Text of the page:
Yes, I know: do my research before voting. I get it, I do.  But the point is: how many people do that?  How many people are even capable of doing that for all the items on the ballot?  And what does it matter, for instance, if it's a person on the other side of the state voting for my water works?  (No, I don't live in Pritchard or Mobile, that was a semi-hypothetical scenario.)

Crap shoot.  And it's the same with the judicial system; who knows who you're going to get on your jury?  Maybe some sweet little old lady who'll say, "Where did it happen? Oh, I've been there, I agree!"

Voting - a right, a privilege, but should there be some additional requirements to vote?  Some qualifications, both in terms of ability and in terms of having done the research?  Similarly, should jurors be evaluated (besides just the series of questions they ask during the jury selection)?

I'm just no longer sure that a truly democratic process (even a democratic republic, like we have) is a "good" form of government.  As previously mentioned, a monarchy or a dictatorship (even a benevolent one) isn't necessarily any better, as you have the same inherent problems in the lineage, whether the follow-on rulers are qualified to rule.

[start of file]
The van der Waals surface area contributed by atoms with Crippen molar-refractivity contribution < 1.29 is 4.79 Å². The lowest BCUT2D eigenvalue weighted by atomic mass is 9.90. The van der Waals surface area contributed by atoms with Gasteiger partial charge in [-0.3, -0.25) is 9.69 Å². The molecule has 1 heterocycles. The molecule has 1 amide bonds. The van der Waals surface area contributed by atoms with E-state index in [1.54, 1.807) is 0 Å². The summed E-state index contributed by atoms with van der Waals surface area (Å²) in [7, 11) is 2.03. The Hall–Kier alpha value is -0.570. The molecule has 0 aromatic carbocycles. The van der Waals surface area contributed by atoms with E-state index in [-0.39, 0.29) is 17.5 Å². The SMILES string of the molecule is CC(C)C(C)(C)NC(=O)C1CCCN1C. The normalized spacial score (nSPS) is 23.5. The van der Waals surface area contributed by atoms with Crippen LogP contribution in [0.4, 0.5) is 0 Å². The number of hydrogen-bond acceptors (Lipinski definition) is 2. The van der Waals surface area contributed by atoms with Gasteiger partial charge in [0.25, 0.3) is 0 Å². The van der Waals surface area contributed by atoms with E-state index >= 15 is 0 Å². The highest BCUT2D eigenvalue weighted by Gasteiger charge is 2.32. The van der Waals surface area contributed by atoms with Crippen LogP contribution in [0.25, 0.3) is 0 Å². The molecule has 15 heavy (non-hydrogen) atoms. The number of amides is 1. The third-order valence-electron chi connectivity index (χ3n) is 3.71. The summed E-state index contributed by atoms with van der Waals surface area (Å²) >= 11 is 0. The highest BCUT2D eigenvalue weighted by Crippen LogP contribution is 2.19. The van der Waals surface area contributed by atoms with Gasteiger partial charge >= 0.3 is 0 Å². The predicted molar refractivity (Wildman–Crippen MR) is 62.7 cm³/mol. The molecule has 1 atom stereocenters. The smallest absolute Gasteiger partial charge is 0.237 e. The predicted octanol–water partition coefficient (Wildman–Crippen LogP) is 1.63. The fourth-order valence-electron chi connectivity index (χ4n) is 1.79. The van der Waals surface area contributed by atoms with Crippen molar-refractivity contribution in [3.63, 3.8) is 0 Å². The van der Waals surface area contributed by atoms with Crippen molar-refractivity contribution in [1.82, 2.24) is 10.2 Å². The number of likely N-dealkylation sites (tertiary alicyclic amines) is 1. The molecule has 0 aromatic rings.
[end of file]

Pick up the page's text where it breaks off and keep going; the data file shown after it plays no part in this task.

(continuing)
Maybe I'm wrong. Hopefully I'm wrong.  Please, please... show me how I'm wrong.

Sunday, November 4, 2012

A Day In the Life (of a Wild Rice Hunter)

I was eating lunch today at Baumhaur's Wings (not really on my list of diet-friendly places, but I had some grilled chiken skewers), and part of my not-quite-diet-friendly (but about as close as I could get on their menu) was wild rice.  That got me thinking, as I started talking to the kids about wild rice, and the difficulties in harvesting the little critters.

Wild rice... much tougher to collect than your ordinary farm-raised rice.  Too small for a net (they'll slip through the holes in the net, although some like to go after them with the fish nets you use to pull the fish that forget their sense of "up" from your tank), and obviously too small for a typical bow, they are frequently hunted with a toothpick bow.  That's quite time consuming, however... in fact, my little plate of rice probably took a LONG time to hunt with a toothpick bow.  In fact, it's becoming harder and harder for the average wild-rice hunter to have a sustainable business (compared to those who raise domesticated, farm-raised rice).  It's one thing for the wild-rice hunter to hunt enough wild rice to feed his family, but quite another for a wild-rice hunter to hunt enough wild rice to turn a profit.